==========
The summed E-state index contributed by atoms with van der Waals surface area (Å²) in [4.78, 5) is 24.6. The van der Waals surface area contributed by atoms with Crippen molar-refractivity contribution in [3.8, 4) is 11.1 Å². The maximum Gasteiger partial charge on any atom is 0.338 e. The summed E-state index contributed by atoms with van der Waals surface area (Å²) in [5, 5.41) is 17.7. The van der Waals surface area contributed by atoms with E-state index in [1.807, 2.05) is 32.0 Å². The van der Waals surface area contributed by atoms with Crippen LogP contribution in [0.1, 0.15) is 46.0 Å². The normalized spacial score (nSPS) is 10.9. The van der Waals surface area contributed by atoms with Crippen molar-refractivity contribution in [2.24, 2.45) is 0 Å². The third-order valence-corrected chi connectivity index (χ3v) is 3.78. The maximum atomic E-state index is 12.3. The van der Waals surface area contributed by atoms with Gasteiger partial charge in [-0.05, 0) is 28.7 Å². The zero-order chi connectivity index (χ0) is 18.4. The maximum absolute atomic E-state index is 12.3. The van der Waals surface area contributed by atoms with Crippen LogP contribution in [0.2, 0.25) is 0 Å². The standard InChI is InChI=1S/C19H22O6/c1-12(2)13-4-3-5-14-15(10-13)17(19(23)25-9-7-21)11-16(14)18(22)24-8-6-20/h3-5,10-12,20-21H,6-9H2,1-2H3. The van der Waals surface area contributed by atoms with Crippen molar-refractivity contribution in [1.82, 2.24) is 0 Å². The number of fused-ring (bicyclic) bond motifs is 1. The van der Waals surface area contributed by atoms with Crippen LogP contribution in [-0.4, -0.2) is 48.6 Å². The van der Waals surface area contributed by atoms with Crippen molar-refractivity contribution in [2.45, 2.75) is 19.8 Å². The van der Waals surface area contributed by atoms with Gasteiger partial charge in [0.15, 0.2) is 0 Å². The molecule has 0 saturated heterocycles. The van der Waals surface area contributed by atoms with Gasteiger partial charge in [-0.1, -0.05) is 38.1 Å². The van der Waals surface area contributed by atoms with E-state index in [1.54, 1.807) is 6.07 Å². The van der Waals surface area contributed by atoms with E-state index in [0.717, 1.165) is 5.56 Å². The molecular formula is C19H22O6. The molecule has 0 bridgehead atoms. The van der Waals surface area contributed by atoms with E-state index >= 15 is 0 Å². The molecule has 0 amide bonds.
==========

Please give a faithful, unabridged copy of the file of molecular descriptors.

The summed E-state index contributed by atoms with van der Waals surface area (Å²) in [4.78, 5) is 24.6. The van der Waals surface area contributed by atoms with Crippen molar-refractivity contribution in [3.8, 4) is 11.1 Å². The maximum Gasteiger partial charge on any atom is 0.338 e. The summed E-state index contributed by atoms with van der Waals surface area (Å²) in [5, 5.41) is 17.7. The van der Waals surface area contributed by atoms with E-state index in [1.807, 2.05) is 32.0 Å². The van der Waals surface area contributed by atoms with Crippen LogP contribution in [0.1, 0.15) is 46.0 Å². The normalized spacial score (nSPS) is 10.9. The van der Waals surface area contributed by atoms with Crippen molar-refractivity contribution in [2.24, 2.45) is 0 Å². The third-order valence-corrected chi connectivity index (χ3v) is 3.78. The maximum atomic E-state index is 12.3. The van der Waals surface area contributed by atoms with Gasteiger partial charge in [-0.05, 0) is 28.7 Å². The zero-order chi connectivity index (χ0) is 18.4. The maximum absolute atomic E-state index is 12.3. The van der Waals surface area contributed by atoms with Crippen LogP contribution in [0.2, 0.25) is 0 Å². The standard InChI is InChI=1S/C19H22O6/c1-12(2)13-4-3-5-14-15(10-13)17(19(23)25-9-7-21)11-16(14)18(22)24-8-6-20/h3-5,10-12,20-21H,6-9H2,1-2H3. The van der Waals surface area contributed by atoms with Crippen molar-refractivity contribution in [1.82, 2.24) is 0 Å². The number of fused-ring (bicyclic) bond motifs is 1. The van der Waals surface area contributed by atoms with Crippen LogP contribution in [-0.4, -0.2) is 48.6 Å². The van der Waals surface area contributed by atoms with Crippen molar-refractivity contribution in [2.45, 2.75) is 19.8 Å². The van der Waals surface area contributed by atoms with Gasteiger partial charge in [0.15, 0.2) is 0 Å². The molecule has 0 saturated heterocycles. The van der Waals surface area contributed by atoms with Gasteiger partial charge in [-0.1, -0.05) is 38.1 Å². The van der Waals surface area contributed by atoms with E-state index in [1.54, 1.807) is 6.07 Å². The van der Waals surface area contributed by atoms with E-state index in [0.717, 1.165) is 5.56 Å². The molecular formula is C19H22O6. The molecule has 0 bridgehead atoms. The van der Waals surface area contributed by atoms with E-state index >= 15 is 0 Å². The molecule has 0 amide bonds.